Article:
Threat actors abuse penetration testing tool for attacks

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Threat actors abuse penetration testing tool for attacks

Brute Ratel C4 designed to avoid detection by AV and endpoint defences.

Security researchers are warning that threat actors are abusing malicious payloads associated with the Brute Ratel C4 adversarial attack simulation tool, a legitimate software, to avoid detection.

Palo Alto Networks' Unit 42 said that in May this year, it uploaded a malware sample to Google's VirusTotal system to see if it could be identified.

All 56 malware engines on Virus Total rated the sample as benign, even though Unit 42 said it contained the Brute Ratel C4 payload.

The tool is less well-known than Cobalt Strike, which is popular among penetration testers, and components of which have also been used for malicious purposes.

That Brute Ratel C4 was undetected by malware scanners is a cause of concern, Unit 42 said: "this tool is uniquely dangerous in that it was specifically designed to avoid detection by endpoint detection and response (EDR) and antivirus (AV) capabilities.

"Its effectiveness at doing so can clearly be witnessed by the aforementioned lack of detection across vendors on VirusTotal," Unit 42 wrote.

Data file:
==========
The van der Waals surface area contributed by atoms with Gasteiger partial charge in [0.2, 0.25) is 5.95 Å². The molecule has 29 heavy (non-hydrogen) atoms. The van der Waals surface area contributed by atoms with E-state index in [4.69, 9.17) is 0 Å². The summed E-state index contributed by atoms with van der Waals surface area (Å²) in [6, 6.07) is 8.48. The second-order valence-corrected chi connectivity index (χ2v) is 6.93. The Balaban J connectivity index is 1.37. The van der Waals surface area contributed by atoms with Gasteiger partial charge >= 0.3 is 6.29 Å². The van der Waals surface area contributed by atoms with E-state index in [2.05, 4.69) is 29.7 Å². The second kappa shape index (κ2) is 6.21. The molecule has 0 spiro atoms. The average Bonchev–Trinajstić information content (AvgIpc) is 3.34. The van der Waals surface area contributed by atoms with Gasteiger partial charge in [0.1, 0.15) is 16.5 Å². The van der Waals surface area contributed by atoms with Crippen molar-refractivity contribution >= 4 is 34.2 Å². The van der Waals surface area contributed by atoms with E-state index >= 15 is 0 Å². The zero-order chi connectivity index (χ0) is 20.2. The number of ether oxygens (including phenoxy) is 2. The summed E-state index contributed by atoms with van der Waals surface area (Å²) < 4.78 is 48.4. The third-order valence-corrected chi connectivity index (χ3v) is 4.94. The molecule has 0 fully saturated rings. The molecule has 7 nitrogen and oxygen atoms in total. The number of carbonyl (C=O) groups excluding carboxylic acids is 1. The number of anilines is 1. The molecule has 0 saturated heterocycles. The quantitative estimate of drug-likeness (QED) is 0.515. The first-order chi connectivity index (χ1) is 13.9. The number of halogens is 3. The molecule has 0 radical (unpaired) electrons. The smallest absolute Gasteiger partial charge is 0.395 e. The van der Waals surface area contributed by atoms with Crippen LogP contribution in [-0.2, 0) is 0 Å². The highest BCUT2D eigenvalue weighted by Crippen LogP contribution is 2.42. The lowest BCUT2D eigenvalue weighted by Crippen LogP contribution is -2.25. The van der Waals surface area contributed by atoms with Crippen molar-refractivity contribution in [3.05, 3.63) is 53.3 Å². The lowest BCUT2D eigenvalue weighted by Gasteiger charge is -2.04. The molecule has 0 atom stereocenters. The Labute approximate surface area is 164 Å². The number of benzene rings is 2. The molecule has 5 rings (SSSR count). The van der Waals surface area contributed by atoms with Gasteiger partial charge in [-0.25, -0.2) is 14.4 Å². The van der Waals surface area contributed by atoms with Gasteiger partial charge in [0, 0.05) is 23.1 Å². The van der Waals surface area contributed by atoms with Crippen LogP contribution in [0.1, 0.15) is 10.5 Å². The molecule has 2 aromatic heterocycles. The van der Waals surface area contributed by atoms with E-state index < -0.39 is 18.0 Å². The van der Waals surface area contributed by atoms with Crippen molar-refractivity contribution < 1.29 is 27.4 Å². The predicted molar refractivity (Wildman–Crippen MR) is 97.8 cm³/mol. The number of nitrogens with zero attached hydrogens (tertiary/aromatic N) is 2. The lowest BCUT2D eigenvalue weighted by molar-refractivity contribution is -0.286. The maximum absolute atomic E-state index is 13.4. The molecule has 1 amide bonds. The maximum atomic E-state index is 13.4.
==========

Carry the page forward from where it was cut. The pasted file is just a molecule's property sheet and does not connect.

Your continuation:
Brute Ratel C4 is developed by Indian security researcher Chetan Nayak, formerly of Mandiant and Crowdstrike.

It is a tool for simulating attacks, and can be customised to act as a control centre for penetration testing purposes, when used by Red Teams against defending Blue Teams.

Nayak said he reverse engineered several top-tier EDR and antivirus dynamic link libraries (DLLs) before buildiing the new version of Brute Ratel C4, and said the tool has 480 users across 350 customers.

Brute Ratel C4 costs US$2500 per licence, with renewals charged at US$2250, potentially earning Nayak well over a million dollars a year.

In response to the Unit 42 analysis, Nayak said he has taken action against the licenses used for malicious purposes, and which were sold on the black market.

The use of reverse-engineered EDR and AV DLLs is "of greater concern," Unit 42 said.

"Our analysis highlights the ongoing and relevant debate within the cybersecurity industry surrounding the ethics relating to the development and use of penetration testing tools that can be exploited for offensive purposes," the security researchers added.

Unit 42 believes the malware was packaged in a manner consistent with the APT29 hacking group, said to be part of Russia's Foreign Intelligence Service SVR.

APT29 rose to notoriety after Western governments fingered the group as being behind the large scale SolarWinds supply chain attack which compromised Microsoft resellers and service providers.

Unit 42 is encouraging security vendors to develop detection of Brute Ratel C4, and to be alert from activity stemming from the tool.

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